I’ve been asked for my reaction to the new Hyde School consolidation.
I shared my first public reaction in the Bath School announcement, when I told the students in tears that my heart was broken, even though I knew it was the right thing. Hyde-Woodstock has been a powerful community for 20 years, creating a challenging atmosphere to help bring out everyone’s best.
I always remember reporters questioning why a famous climber climbed mountains. He answered simply, “to make friendships.” To me, that explains the close relationships that Woodstock families and all Hyde families feel today.
My commitment has always been to change American education, but the path to get there must have integrity, and that integrity has been built on doing our very best for as many families as we can.
In the 1990s, helped by being featured on TV shows like 60 Minutes and 20-20, Hyde was turning away qualified families, which ultimately led to the founding of Hyde-Woodstock to accommodate them.
Twenty years later, Woodstock Academy’s unsolicited offer to buy our Woodstock campus led our Board of Governors, made up of dedicated Bath and Woodstock alumni and alumni parents, to responsibly consider their offer.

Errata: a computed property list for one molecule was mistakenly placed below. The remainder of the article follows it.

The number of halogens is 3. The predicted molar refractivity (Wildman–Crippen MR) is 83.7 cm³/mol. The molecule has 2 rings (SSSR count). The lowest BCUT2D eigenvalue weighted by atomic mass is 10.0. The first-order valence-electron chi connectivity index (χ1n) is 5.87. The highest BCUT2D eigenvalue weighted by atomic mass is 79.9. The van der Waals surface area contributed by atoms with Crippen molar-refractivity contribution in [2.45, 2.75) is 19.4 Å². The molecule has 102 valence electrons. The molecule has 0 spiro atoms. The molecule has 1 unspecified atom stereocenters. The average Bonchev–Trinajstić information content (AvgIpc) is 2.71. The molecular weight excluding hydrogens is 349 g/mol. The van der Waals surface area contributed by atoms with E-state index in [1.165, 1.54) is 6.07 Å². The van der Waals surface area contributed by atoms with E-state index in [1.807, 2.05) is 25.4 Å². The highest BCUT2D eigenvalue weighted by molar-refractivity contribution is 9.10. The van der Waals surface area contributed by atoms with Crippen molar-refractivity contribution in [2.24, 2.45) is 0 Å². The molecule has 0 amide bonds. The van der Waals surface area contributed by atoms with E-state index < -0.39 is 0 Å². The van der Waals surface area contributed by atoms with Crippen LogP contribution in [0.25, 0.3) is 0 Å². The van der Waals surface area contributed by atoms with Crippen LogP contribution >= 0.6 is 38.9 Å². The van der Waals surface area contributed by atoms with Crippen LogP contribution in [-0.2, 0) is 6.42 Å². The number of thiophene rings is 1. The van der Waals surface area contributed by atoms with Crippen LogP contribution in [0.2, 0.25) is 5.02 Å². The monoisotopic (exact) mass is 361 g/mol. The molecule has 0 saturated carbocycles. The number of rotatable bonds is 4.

Once the Hyde administration realized the advantages to all Hyde families via a significantly increased endowment for scholarships and a more comprehensive program, plus combining all of our human resources on one campus, it became quite simply the right decision for Hyde’s future.
Hyde-Woodstock is a critical part of the Hyde story, and I hope we all will work hard to make sure it is an integral part of the new Hyde that begins next September.
I am very excited about the potential of the new unified Hyde School. That potential will come from the enthusiasm and effort of our Woodstock team as it merges with the enthusiasm and effort of our Bath team into creating the strongest Hyde School ever.